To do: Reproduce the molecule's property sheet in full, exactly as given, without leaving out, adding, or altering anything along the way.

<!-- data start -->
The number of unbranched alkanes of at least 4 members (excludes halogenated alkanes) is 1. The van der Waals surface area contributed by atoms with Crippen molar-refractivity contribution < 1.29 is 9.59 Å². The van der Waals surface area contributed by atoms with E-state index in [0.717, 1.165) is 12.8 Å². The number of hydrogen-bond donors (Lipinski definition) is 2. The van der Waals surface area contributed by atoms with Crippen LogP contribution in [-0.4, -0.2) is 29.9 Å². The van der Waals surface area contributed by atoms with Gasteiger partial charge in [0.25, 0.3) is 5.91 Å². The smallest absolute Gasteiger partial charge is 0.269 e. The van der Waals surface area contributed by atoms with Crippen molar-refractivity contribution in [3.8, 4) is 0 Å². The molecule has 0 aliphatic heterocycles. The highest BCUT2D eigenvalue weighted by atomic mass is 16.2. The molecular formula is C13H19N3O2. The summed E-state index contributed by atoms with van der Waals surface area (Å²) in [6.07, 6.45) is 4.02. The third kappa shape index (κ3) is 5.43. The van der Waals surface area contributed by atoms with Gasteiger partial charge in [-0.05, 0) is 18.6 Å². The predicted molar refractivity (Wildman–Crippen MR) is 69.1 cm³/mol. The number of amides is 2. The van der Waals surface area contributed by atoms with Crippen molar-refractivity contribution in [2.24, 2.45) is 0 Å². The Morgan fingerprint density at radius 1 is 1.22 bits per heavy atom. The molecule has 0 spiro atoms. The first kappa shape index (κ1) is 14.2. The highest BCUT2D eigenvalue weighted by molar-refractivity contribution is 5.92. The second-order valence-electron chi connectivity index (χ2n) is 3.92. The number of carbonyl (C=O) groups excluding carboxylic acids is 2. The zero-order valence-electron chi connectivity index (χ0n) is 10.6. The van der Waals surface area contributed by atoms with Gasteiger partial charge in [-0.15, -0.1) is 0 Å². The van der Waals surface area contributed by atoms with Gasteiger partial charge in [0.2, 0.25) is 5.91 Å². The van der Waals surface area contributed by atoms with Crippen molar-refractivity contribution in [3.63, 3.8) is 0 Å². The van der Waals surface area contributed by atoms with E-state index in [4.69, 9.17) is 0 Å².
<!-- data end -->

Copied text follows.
The number of unbranched alkanes of at least 4 members (excludes halogenated alkanes) is 1. The van der Waals surface area contributed by atoms with Crippen molar-refractivity contribution < 1.29 is 9.59 Å². The van der Waals surface area contributed by atoms with E-state index in [0.717, 1.165) is 12.8 Å². The number of hydrogen-bond donors (Lipinski definition) is 2. The van der Waals surface area contributed by atoms with Crippen LogP contribution in [-0.4, -0.2) is 29.9 Å². The van der Waals surface area contributed by atoms with Gasteiger partial charge in [0.25, 0.3) is 5.91 Å². The smallest absolute Gasteiger partial charge is 0.269 e. The van der Waals surface area contributed by atoms with Crippen molar-refractivity contribution in [3.8, 4) is 0 Å². The molecule has 0 aliphatic heterocycles. The highest BCUT2D eigenvalue weighted by atomic mass is 16.2. The molecular formula is C13H19N3O2. The summed E-state index contributed by atoms with van der Waals surface area (Å²) in [6.07, 6.45) is 4.02. The third kappa shape index (κ3) is 5.43. The van der Waals surface area contributed by atoms with Gasteiger partial charge in [-0.05, 0) is 18.6 Å². The predicted molar refractivity (Wildman–Crippen MR) is 69.1 cm³/mol. The number of amides is 2. The van der Waals surface area contributed by atoms with Crippen molar-refractivity contribution in [2.24, 2.45) is 0 Å². The Morgan fingerprint density at radius 1 is 1.22 bits per heavy atom. The molecule has 0 spiro atoms. The first kappa shape index (κ1) is 14.2. The highest BCUT2D eigenvalue weighted by molar-refractivity contribution is 5.92. The second-order valence-electron chi connectivity index (χ2n) is 3.92. The number of carbonyl (C=O) groups excluding carboxylic acids is 2. The zero-order valence-electron chi connectivity index (χ0n) is 10.6. The van der Waals surface area contributed by atoms with Gasteiger partial charge in [-0.15, -0.1) is 0 Å². The van der Waals surface area contributed by atoms with Gasteiger partial charge in [0.2, 0.25) is 5.91 Å². The van der Waals surface area contributed by atoms with Crippen molar-refractivity contribution in [3.63, 3.8) is 0 Å². The van der Waals surface area contributed by atoms with E-state index in [4.69, 9.17) is 0 Å².